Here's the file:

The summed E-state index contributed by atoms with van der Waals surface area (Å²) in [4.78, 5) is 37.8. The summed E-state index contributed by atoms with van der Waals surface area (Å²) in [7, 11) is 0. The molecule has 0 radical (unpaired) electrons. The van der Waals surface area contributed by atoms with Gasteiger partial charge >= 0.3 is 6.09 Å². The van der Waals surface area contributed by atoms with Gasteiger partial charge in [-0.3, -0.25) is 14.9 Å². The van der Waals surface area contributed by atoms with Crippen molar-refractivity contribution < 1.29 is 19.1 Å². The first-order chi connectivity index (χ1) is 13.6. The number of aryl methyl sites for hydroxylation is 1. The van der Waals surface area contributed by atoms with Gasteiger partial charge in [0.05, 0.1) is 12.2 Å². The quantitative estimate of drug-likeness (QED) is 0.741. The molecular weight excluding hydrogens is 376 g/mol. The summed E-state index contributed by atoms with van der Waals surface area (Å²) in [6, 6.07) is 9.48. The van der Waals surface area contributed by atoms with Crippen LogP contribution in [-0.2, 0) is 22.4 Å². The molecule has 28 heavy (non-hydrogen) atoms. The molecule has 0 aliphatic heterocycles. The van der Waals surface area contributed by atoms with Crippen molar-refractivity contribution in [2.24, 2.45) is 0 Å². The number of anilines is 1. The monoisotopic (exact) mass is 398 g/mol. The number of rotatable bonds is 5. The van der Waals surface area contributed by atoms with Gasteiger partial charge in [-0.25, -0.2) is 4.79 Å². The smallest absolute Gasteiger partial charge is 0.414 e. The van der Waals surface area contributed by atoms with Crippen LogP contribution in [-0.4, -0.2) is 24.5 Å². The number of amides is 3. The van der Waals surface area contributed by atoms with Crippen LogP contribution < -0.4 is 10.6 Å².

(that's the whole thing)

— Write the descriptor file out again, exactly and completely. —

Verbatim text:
The summed E-state index contributed by atoms with van der Waals surface area (Å²) in [4.78, 5) is 37.8. The summed E-state index contributed by atoms with van der Waals surface area (Å²) in [7, 11) is 0. The molecule has 0 radical (unpaired) electrons. The van der Waals surface area contributed by atoms with Gasteiger partial charge >= 0.3 is 6.09 Å². The van der Waals surface area contributed by atoms with Gasteiger partial charge in [-0.3, -0.25) is 14.9 Å². The van der Waals surface area contributed by atoms with Crippen molar-refractivity contribution < 1.29 is 19.1 Å². The first-order chi connectivity index (χ1) is 13.6. The number of aryl methyl sites for hydroxylation is 1. The van der Waals surface area contributed by atoms with Gasteiger partial charge in [0.05, 0.1) is 12.2 Å². The quantitative estimate of drug-likeness (QED) is 0.741. The molecular weight excluding hydrogens is 376 g/mol. The summed E-state index contributed by atoms with van der Waals surface area (Å²) in [6, 6.07) is 9.48. The van der Waals surface area contributed by atoms with Crippen LogP contribution in [-0.2, 0) is 22.4 Å². The molecule has 28 heavy (non-hydrogen) atoms. The molecule has 0 aliphatic heterocycles. The van der Waals surface area contributed by atoms with Crippen molar-refractivity contribution in [2.24, 2.45) is 0 Å². The number of anilines is 1. The monoisotopic (exact) mass is 398 g/mol. The number of rotatable bonds is 5. The van der Waals surface area contributed by atoms with Gasteiger partial charge in [-0.25, -0.2) is 4.79 Å². The smallest absolute Gasteiger partial charge is 0.414 e. The van der Waals surface area contributed by atoms with Crippen LogP contribution in [-0.4, -0.2) is 24.5 Å². The number of amides is 3. The van der Waals surface area contributed by atoms with Crippen LogP contribution < -0.4 is 10.6 Å².